What about auxiliary verbs? To be – To have – Modals
Examples of auxiliary / helping verbs, including modal auxiliaries:
- be, have, do, will, shall, would, should, can, could, may, might, must, ought
Forming the positive:
- To have: I have, you have, he-she-it has, we have, you have, they have.
- He has a lot of work to do.
- We have a puppy and a guinea pig.
- To be: I am, you are, she-he-it is, we are, you are, they are.
- She is a friend.
- It is sunny today.
- You are always hungry.
- Modals never change. I should / you should/ she-he-it should / we should/ you should /they should
- She might see a movie.
- We must call Gabriella.
- You could ask a question.
Forming questions and the negative:
- Have I? / I haven’t / I don’t have / Has she? / She hasn’t / She doesn’t have / Has it? / It hasn’t
- How many bananas does Susan have? Susan doesn’t have any bananas. She hasn’t any.
- Have you any compassion? They don’t have any compassion. They haven’t any compassion.
- Am I? / I’m not / Is he? / He isn’t / Is it? / It isn’t / Are we? / We aren’t
- Is it hot? It isn’t hot. Is it time to go? It isn’t time to go / Are they cold? They aren’t cold.
- Will I? / I won’t / Should she? / She shouldn’t / Could we? / We couldn’t / Might they? / They might not
- Will you call me? He shouldn’t eat too much candy. Could they hear the music? I may not arrive on time.
To be: am, is, are, was, were, be, being, been
- I am (I’m) not working on my car.
- They are (they’re) going to the visit their grandparents.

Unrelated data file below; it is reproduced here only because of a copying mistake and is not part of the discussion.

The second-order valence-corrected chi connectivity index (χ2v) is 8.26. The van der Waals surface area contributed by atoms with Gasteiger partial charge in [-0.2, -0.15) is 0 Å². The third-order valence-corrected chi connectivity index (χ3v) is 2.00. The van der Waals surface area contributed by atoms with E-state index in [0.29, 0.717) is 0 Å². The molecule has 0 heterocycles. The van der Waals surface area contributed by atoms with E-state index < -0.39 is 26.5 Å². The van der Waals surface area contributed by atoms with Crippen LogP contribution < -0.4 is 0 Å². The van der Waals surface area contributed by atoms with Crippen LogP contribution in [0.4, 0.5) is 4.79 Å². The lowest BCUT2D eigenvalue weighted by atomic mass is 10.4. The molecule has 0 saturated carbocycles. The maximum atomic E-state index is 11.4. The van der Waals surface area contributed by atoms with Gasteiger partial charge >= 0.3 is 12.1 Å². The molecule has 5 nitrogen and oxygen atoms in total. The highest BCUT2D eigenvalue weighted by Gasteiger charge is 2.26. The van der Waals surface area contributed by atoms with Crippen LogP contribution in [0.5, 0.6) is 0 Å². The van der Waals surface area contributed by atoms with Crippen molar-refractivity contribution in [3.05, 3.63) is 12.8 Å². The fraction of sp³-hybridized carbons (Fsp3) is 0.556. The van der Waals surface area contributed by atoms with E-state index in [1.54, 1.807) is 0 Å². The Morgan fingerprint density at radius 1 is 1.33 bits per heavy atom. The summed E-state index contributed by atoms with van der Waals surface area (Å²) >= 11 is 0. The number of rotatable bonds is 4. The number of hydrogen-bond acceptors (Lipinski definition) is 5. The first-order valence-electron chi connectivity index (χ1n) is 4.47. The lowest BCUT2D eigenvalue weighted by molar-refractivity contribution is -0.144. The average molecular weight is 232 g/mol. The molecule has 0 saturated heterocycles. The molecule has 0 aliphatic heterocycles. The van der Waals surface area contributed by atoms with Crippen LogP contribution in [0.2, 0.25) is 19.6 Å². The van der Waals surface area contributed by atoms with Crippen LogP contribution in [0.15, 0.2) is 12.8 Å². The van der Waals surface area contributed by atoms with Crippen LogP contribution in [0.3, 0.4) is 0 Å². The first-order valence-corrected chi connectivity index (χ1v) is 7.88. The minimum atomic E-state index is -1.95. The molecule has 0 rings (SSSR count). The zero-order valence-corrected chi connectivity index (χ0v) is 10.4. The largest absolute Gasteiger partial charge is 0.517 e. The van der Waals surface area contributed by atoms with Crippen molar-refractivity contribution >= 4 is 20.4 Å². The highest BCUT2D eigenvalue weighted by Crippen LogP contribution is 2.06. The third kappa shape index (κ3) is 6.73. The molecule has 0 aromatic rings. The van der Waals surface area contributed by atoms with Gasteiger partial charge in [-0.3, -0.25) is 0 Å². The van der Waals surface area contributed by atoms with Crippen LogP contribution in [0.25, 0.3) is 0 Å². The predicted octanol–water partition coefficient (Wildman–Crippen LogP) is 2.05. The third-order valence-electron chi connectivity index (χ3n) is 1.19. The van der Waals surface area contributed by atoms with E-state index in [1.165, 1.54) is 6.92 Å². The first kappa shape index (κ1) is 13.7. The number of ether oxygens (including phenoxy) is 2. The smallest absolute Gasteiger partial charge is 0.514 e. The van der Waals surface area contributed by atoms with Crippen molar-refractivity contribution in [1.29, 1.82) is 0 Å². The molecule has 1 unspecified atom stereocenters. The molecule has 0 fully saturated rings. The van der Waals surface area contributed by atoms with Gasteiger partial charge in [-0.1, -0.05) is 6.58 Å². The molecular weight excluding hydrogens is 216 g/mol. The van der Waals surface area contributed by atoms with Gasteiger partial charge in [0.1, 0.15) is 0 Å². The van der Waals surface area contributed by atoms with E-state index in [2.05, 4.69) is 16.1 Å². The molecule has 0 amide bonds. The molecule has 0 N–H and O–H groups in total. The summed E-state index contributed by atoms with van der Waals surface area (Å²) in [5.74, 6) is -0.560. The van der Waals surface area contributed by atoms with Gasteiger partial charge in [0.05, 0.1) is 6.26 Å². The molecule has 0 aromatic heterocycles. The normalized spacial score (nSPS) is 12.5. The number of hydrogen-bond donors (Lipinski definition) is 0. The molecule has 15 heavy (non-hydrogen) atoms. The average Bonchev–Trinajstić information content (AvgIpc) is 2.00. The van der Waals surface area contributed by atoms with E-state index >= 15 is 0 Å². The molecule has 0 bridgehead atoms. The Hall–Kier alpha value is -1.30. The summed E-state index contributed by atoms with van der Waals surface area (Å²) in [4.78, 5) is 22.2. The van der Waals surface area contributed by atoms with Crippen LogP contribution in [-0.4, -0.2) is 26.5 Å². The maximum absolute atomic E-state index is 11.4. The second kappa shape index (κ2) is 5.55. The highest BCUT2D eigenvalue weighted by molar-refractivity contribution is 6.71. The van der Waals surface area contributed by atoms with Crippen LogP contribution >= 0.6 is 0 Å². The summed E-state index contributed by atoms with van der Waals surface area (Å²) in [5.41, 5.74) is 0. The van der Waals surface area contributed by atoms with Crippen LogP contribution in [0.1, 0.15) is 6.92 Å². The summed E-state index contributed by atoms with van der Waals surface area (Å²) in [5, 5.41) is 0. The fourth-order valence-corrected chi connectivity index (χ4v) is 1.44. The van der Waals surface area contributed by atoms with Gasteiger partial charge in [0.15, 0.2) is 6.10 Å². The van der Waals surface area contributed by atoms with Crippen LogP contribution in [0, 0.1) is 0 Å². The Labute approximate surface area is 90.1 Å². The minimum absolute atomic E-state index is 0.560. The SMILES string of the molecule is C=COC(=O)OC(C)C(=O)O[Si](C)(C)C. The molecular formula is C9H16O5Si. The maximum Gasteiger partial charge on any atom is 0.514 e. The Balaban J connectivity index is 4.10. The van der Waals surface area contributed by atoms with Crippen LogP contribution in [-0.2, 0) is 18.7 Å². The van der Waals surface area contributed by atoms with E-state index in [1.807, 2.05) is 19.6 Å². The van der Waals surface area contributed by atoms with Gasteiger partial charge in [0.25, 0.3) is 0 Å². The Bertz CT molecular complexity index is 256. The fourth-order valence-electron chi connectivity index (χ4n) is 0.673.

- Is she playing outside?
- They were offered a trip to Disney.
- Was the report written by our hard-working team?
- Have they gone to the museum?
- He was trying to catch the bus.
To have: have, has, had
- Has she seen the movie three times?
- I have read some interesting books.
- I invited them to join us for dinner, because they hadn’t (had not) eaten.
To do: do, does, did: used for emphasis
- She did speak to the teacher about her grade. The emphasis is on did
- Did she speak to her manager about her evaluation? The emphasis is on did
- I did tell her about our meeting. The emphasis is on did
- I didn’t (did not) tell her about the meeting. The emphasis is on didn’t
- He does speak English. The emphasis is on does
- He doesn’t (does not) speak English. The emphasis is on doesn’t
- Did he stop at the red light? The emphasis is on did
Example: Lutz wants to emphasize that he likes seafood.
- Inge: Why aren’t you eating? Don’t you like seafood?
- Lutz: I do like seafood. I’m not very hungry.
Example: Xavier wants to emphasize his desire
- Sabine: Do you want to go to the music festival?
- Xavier: I do!
Example: Geraldine wants to emphasize that she called.
- Magda: You didn’t call Karina yesterday.
- Geraldine: I did call. She didn’t answer.